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Simulating memory pressure Expand / Collapse
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Posted Monday, September 1, 2008 7:08 AM
SSCrazy

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Thanks for the clarification :)

Original author: SQL Server FineBuild 1-click install and best practice configuration of SQL Server 2014, 2012, 2008 R2, 2008 and 2005. 28 July 2014: now over 30,000 downloads.
Disclaimer: All information provided is a personal opinion that may not match reality.
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Post #561990
Posted Monday, September 1, 2008 7:14 AM
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Hugo Kornelis (9/1/2008)

If this is the compliment it looks like, then I thank you for it.

Yes, it was a compliment (although a "passive" one . You are welcome.


Best Regards,
Chris Büttner
Post #561992
Posted Monday, September 1, 2008 12:06 PM
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According to Microsoft (link), SQL Server 2008 supports up to 8TB of RAM, and Windows Server 2003 SP1 on X64 currently supports 1TB of RAM.

Two out-of-the-box solutions to your problem, both of which assume your server is x64 with 2TB of RAM installed, and your database is 1.0TB (more specific than you posed in your question), and Windows Server 2003 SP1 is installed on your server...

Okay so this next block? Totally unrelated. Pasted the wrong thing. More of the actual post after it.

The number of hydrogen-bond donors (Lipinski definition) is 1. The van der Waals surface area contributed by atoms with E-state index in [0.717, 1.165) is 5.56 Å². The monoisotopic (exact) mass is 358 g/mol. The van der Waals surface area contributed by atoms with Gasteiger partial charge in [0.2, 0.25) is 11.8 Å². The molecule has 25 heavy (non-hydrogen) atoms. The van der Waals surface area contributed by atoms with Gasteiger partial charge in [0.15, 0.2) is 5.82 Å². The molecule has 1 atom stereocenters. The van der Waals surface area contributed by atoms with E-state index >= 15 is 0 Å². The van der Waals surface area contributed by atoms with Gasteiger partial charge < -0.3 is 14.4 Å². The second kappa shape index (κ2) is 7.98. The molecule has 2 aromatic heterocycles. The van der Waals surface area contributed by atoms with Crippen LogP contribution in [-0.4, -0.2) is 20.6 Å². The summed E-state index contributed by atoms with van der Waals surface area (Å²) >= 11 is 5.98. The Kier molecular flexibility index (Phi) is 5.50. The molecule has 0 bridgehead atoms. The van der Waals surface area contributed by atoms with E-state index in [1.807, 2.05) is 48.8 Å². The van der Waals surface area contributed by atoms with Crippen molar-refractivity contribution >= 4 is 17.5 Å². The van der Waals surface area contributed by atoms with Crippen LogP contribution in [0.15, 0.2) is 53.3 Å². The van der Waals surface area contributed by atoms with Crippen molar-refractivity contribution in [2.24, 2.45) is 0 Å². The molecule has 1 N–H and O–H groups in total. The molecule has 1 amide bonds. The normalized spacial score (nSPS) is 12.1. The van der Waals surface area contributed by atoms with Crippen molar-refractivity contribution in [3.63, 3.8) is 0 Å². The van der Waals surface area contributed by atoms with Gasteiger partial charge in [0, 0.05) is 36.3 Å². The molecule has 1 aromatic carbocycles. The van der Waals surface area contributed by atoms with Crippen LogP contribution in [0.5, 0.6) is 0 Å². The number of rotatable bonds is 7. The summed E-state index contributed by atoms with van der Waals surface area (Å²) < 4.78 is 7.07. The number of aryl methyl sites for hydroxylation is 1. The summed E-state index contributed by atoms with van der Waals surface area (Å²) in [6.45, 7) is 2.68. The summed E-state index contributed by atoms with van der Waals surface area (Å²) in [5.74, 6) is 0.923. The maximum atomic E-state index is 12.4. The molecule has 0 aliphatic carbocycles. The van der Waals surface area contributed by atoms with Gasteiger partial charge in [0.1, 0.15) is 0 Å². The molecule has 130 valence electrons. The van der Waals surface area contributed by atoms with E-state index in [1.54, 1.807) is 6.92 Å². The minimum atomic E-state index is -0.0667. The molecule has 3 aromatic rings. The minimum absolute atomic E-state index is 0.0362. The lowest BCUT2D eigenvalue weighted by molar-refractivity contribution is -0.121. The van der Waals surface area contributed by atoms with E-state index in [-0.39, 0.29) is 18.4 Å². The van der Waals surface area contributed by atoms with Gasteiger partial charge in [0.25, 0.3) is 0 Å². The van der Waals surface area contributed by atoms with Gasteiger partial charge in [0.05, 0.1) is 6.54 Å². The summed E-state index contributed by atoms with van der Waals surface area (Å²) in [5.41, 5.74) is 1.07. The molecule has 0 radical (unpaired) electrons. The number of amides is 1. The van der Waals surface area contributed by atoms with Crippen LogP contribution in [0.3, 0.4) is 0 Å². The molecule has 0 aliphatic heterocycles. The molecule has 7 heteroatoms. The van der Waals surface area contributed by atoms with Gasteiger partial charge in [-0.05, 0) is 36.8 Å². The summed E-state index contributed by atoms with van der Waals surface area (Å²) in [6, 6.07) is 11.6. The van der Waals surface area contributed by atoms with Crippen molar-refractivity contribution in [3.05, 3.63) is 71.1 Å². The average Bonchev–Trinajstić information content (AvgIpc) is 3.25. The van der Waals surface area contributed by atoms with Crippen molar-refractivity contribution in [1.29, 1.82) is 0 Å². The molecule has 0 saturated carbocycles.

a. Remove half your memory in your desktop.
b. Wait for a version of Windows Server that supports more than 1TB of RAM and upgrade.

:)
Post #562074
Posted Monday, September 1, 2008 7:51 PM
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What about reducing total memory size available to Windows by changing boot.ini:

"MAXMEM=
Limits Windows to ignore (not use) physical memory beyond the amount indicated. The number is interpreted in megabytes. Example: /MAXMEM=32 would limit the system to using the first 32 MB of physical memory even if more were present."

Is SQL Server memory for file cache totally independent from Windows? If not, Windows may still use free memory outside of SQL Server for caching pages from SQL Server, which will affect the final modelling result.
Post #562155
Posted Tuesday, September 2, 2008 9:07 AM
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I learned a new thing. Thanks guys.


Post #562448
Posted Tuesday, September 2, 2008 9:23 AM


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"Creating a bigger test database will also work, but involves a lot more work, will cause your tests to run longer, and might require you to clean up your collection of holiday pictures."

Personally, I don't care for any of the possible answers.

I've never had to cut down a 1TB database to 1GB for testing. Why would that be more work than dropping it to 5GB? I wouldn't recommend keeping so many personal pictures on your company's computer. I also wouldn't recommend doing this kind of performance testing on a laptop or desktop.

You want your testing environment to match your production environment as closely as possible. Move ALL the data back down to your dev or test server and rip into it. If you don't have the room to place it then there is a good chance you don't have a disaster recovery plan in place.